DCSIMG

Owners say they have right to graze

George Smith with his son Lee and horse Stella in the field in Newbiggin he has grazing rights for, but the council still took one of his horses. GM026074

George Smith with his son Lee and horse Stella in the field in Newbiggin he has grazing rights for, but the council still took one of his horses. GM026074

Two horse owners say their animals have been illegally taken by the council and their bailiffs.

George Smith and his nephew Carl Smith were among those who found their horses had been removed from a field in Newbiggin by Northumberland County Council.

But the pair have hit out at council officials as they claim the horses were illegally taken as they have grazing rights to the land given by the former Wansbeck District Council.

George says that one of the horses taken was a six-month-old foal who had been tethered as it was too young to graze with the others, and whose mother has been distressed at seeing it taken.

George said: “I’ve had the paperwork for over 30 years to graze horses there. The council are not taking any notice of my paperwork but have admitted I have rights.

“I had to tie the foal up as it was too dangerous for it to wander around. I was completely shocked when I saw the foal had gone. The mare will have been going crazy.

“Other horse owners were getting letters about tethered horses but I never received one. I thought with them seeing my documents last year that meant they agreed I had grazing rights so there was no problem.”

Carl added: “It’s absolutely ridiculous.

“We’ve been given 14 days to get the horses back, if not they go to auction and if they are not sold then they will be slaughtered.”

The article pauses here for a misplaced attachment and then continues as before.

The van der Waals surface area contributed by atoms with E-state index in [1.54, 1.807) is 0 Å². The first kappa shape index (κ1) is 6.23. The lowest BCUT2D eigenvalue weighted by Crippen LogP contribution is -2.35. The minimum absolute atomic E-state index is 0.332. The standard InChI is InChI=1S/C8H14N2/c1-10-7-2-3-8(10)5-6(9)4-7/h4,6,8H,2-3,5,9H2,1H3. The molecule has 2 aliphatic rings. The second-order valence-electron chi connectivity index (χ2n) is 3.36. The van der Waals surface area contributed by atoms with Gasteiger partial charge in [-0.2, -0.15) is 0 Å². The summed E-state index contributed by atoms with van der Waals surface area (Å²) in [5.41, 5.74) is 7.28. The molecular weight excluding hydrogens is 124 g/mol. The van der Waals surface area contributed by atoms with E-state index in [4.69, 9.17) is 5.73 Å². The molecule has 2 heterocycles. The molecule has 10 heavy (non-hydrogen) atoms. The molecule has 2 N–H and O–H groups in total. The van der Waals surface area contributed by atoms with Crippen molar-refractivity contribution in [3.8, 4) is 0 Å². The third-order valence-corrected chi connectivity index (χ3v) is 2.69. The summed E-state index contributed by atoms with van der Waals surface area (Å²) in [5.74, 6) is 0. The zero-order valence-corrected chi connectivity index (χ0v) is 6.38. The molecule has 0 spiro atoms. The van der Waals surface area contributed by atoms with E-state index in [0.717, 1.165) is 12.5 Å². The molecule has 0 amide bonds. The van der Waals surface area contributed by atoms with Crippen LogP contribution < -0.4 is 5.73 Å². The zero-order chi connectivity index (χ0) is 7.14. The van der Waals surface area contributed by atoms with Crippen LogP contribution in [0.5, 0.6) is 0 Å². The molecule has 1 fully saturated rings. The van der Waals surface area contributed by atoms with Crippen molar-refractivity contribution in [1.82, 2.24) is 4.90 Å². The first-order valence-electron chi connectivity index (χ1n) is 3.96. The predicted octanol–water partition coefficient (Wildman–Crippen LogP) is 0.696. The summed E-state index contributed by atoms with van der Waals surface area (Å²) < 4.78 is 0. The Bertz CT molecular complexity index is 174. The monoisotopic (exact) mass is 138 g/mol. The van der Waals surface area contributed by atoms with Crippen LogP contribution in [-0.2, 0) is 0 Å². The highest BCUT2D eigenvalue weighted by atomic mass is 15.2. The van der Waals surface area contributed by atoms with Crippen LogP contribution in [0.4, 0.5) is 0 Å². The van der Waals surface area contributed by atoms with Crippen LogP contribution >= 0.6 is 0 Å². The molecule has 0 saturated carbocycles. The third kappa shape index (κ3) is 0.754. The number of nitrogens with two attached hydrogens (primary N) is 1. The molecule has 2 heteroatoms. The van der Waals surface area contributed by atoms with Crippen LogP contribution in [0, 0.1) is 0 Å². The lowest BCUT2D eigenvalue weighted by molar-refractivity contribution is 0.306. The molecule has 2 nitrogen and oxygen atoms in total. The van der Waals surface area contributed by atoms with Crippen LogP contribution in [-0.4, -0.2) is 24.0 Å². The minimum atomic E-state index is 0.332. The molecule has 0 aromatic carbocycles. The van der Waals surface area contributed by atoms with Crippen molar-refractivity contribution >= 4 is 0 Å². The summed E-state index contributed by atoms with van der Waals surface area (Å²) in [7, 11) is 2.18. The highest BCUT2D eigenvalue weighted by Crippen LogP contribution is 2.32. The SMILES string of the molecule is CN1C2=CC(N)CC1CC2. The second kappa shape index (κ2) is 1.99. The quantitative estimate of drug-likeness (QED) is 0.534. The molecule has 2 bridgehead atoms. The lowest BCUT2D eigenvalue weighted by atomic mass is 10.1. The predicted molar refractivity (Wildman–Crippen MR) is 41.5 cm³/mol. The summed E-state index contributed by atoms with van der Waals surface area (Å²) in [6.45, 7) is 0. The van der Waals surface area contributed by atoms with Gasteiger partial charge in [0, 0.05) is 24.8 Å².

Coun Ian Swithenbank, policy board member responsible for streetcare and environment at the county council, said: “The council has acted to remove horses that were grazing on its land without permission in Newbiggin.

“Owners with horses on the land were made aware of the impending action through notices erected on site, and notices posted directly to them over the course of the last six months.

“The council has also provided two grazing paddocks in Newbiggin and invited the owners of unauthorised horses on council land to enter a licenced grazing scheme on these paddocks for a small weekly fee. To date eight horse owners have taken advantage of this scheme.

“The council is aware that some owners of the horses recently removed from land at Newbiggin claim to have been given a right to graze by the ex-Wansbeck District Council, but the county council has failed to find any evidence of such an agreement, and the horse owners have failed to provide such evidence.

“If evidence of a right to graze is provided and substantiated, the council will return any horses that are covered by such an agreement.”

He added: “If horses continue to be placed on council land without permission it is the council’s intention to undertake further seizures.

“The council appeals to horse owners to either enter the licenced grazing scheme, or to make other arrangements to graze their horses where they will not cause an environmental nuisance or public safety hazard.”

 

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